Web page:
Other areas to be funded by the Wege Foundation grant include:

• maintaining an academic master plan that best responds to the College’s strategic plan

• planning improvements for existing science facilities, including development of the Institute for Economicology

• further refining a plan to save energy through new construction and retrofitting existing structures

• creating and endowing a discretionary leadership fund, which promotes and recognizes innovation

• establishing a self-reinforcing green revolving fund that will support changes made to campus buildings and facilities that save energy and generate cost savings
The main principles of economicology include economics, environment, ecology, ethics, empathy and education, and directly relate to Aquinas’ culture, curriculum and values.
“Mr. Wege’s dream for Aquinas College was that it would be the ‘best Catholic liberal arts college of its size in the country,’ and he truly believed it is possible,” said Ellen Satterlee, CEO of the Wege Foundation. “I’m convinced that this grant will continue to move Aquinas College toward fulfilling Mr. Wege’s dream. The money gifted by the Wege Foundation will allow the College to begin weaving Mr. Wege’s philosophy of economicology into the fabric of its culture – so that it becomes part of the identity of Aquinas.”

Aquinas College has a long-standing relationship with the Wege Foundation. Throughout his lifetime, Peter Wege supported and advocated for Aquinas College. He helped Aquinas purchase its current campus and served as a trustee for 13 years. In 1959, he took a leave of absence from Steelcase Corporation to serve as a business consultant for the development campaign and construction of Aquinas’ Albertus Magnus Hall of Science. Additionally, he contributed to a number of on-campus projects including the Wege Student Center, named in his honor; the Jarecki Center for Advanced Learning; and the Aquinas College Performing Arts Center.

Through the years, his work for Aquinas was recognized in a number of ways, including the following awards and recognitions: an honorary degree in 1959, Distinguished Service Award in 1975, Norbert J. Hruby Emeritus award in 1991, induction into the Aquinas College Hall of Fame in 2002, and the Reflection Award in 2011. The annual Peter M. Wege Pro Am golf outing is named in his honor.

About the Aquinas College Foundation: The mission of the Aquinas College Foundation is to advance the College’s reputation, growth and prosperity and to identify and secure the resources necessary to fulfill the mission and vision of Aquinas College. The Foundation Board of Directors will primarily focus on growing the College’s endowment and supporting current and future capital campaigns.www.aquinas.edu/foundation 

Motorcycles, Arabians, 20 Grandchildren, and the Emeritus Honor

The 30th annual Aquinas Emeritus Award went to a husband and wife who in their individual ways have demonstrated the highest standard of honoring family, community, and always, always young people. The 2013 winners Dave and Linda Mehney exemplify the Emeritus values of “ leadership, generosity, and spirit of service.”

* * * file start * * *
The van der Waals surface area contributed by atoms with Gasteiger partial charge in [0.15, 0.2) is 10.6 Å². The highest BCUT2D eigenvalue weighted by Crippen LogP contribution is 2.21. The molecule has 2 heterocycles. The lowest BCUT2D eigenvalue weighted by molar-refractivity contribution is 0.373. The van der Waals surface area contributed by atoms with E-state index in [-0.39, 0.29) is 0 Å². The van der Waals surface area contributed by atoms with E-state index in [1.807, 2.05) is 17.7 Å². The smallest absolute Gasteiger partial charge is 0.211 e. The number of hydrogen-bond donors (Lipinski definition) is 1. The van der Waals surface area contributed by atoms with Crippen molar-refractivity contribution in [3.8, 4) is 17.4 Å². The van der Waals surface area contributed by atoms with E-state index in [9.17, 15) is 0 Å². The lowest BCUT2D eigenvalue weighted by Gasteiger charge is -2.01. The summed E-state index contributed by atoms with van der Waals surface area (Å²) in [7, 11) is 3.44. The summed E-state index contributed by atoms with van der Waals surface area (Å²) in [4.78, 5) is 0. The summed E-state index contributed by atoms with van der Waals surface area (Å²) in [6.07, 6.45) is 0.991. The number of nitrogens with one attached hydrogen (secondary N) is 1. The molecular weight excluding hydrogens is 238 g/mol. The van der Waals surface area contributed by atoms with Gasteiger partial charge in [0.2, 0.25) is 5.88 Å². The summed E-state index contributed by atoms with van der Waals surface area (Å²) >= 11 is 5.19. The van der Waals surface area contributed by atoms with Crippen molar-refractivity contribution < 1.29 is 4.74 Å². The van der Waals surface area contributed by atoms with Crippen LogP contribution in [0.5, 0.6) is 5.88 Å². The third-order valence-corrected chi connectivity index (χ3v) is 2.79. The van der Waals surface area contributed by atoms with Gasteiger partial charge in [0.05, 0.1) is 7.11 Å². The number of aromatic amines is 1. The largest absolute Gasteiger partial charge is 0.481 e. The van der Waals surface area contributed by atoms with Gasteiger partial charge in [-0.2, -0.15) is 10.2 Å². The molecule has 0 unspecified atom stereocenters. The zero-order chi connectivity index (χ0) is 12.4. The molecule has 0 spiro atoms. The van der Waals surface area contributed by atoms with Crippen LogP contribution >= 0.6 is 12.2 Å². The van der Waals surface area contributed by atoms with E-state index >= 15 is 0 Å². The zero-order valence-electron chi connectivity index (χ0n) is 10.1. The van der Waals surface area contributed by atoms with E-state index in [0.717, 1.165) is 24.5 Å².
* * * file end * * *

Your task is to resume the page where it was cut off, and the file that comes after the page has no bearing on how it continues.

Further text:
Dave Mehney has taken entrepreneurship to a whole new level.  Long known as a risk-taker, Dave made his first leap of faith in 1966 when he started selling Kawaski motorcycles. That went pretty well – including his own airplane – so he decided to try selling Skytron lights for hospital operating rooms.  Financially a good move, for sure. But Skytron was also a show of respect for Dave’s father Dr. Gayle Mehney, a renowned Grand Rapids ophthalmologist.

The fearless skier on snow and water next took on Great Lakes Marine keeping West Michigan equipped with jet skis.  But one more venue intrigued him: how about developing Thousand Oaks and building homes all around it? From selling motorcycles to running a golf course is almost a natural progression for Dave Mehney!

Meanwhile Linda, busy raising their five boys, found out their Florida babysitter’s living conditions were unacceptable. So Linda did what Linda does.  She adopted Susan Mehney who became Dave’s and Linda’s beloved only daughter until Susan’s tragic death in a car accident.

Family is always first for Linda, now including 20 adored grandchildren.  But she also did her own entrepreneuring when she started Grand Arabian Horse Farms. It didn’t take long for Linda’s magnificent Arabians to start taking national titles putting her stable on the gold list for sales and stud fees.

Dave and Linda Mehney have never met a young person they didn’t like – or one they wouldn’t help. As the volunteer assistant varsity football coach for East Grand Rapids since 1989, Dave has his finger on the community’s pulse. Kids, families, teachers – everyone knows who the go-to couple is when some student needs help.

Tough as both Dave and Linda are in their separate businesses, this year’s Emeritus winners are pushovers for children.

(**Above photo – Dave Mehney thanks the East Grand High School Madrigals who entertained a full-house audience at Thousand Oaks for the Emeritus banquet.)

Dave and Linda Mehney, winners of the 2013 Aquinas Norbert J. Hruby Emeritus Award.
Dave and Linda Mehney, winners of the 2013 Aquinas Norbert J. Hruby Emeritus Award.

 

Surrounded by family and friends, Linda and Dave listen to Dave's childhood friends Tom and Frank Southwell share some tell-all stories about growing up with "Mehney.
Surrounded by family and friends, Linda and Dave listen to Dave’s childhood friends Tom and Frank Southwell share some tell-all stories about growing up with “Mehney.

 

Wege Foundation Leader Earns an Honorary Doctorate